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Tom: wanna try to fix gl-matrix?

I’m getting glMatrix = dt: invalid module on a whole bunch of notebooks that try to require gl-matrix. The bundle.run alternative works okay, but maybe isn’t ideal.

There are a whole bunch of now broken notebooks

It seems like maybe gl-matrix 2.X worked okay with a bare require but now version 3 does not?

I don’t have time to investigate deeper. Maybe someone else wants to take a look?

Also: folks, at least major-version pin your external dependencies!

Maybe this would be a good new feature for the :sparkles: magic fixer :sparkles: !

In the meantime, you can use import('gl-matrix'). Looks like the most recent gl-matrix npm publish was 6 months ago.

I think I’d prefer an audit feature that tells me which require or import calls have no explicit version. Perhaps Observable could warn if I publish a notebook without a pinned (major) version?

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At some point in the future, we plan to ship automatic version pinning that will function similarly to a yarn.lock, pinning the exact version of transitive dependencies the first time they are loaded (and some sort of UI for upgrading dependencies). But we’re still working out the details, implementation, and user interface.

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In the meantime, you can use import('gl-matrix').

Is this a good idea as general practice? It still doesn’t work in a bunch of browsers, right?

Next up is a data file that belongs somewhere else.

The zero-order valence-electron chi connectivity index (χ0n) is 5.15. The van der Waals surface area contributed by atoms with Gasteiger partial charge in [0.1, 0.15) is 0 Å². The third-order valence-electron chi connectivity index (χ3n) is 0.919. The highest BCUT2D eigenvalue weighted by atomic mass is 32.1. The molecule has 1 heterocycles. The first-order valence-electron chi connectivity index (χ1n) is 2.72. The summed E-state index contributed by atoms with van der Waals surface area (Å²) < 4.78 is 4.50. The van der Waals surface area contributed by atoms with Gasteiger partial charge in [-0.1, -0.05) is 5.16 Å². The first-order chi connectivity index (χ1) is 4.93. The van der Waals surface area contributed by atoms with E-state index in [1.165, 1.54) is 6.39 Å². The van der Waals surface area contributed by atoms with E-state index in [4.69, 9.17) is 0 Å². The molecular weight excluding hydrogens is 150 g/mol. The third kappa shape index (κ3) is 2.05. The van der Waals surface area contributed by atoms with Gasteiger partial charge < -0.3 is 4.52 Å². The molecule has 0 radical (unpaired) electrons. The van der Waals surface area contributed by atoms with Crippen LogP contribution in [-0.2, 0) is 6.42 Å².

Firefox was the major hold-out, but now that the last two versions of FF have supported dynamic import, it’s pretty close to the point where we can recommend without reservation.

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So, works in current FF, Chrome, Safari, up-to-date mobile browsers, but no Edge?

Is there any estimate of the proportion of random web visitors who have old browsers without dynamic import?

import(module_name) is also fairly experimental because it relies on unpkg’s import rewriting. But you can import(url) to load an arbitrary ES module.

I’m not sure that Edge is worth optimizing for at the moment, given that its market share is below IE, and that future versions will be based on Chromium.

Not 100% on-topic, but for those who like the more targeted imports of stack.gl, I cloned a bunch of stack.gl gl-matrix modules into some notebooks: https://observablehq.com/collection/@rreusser/webgl

I’m not sure how I feel about cloning existing/established code into notebooks like this, but it was pretty low-hanging fruit and has the nice result that you can directly click the imported token and jump to the implementation.

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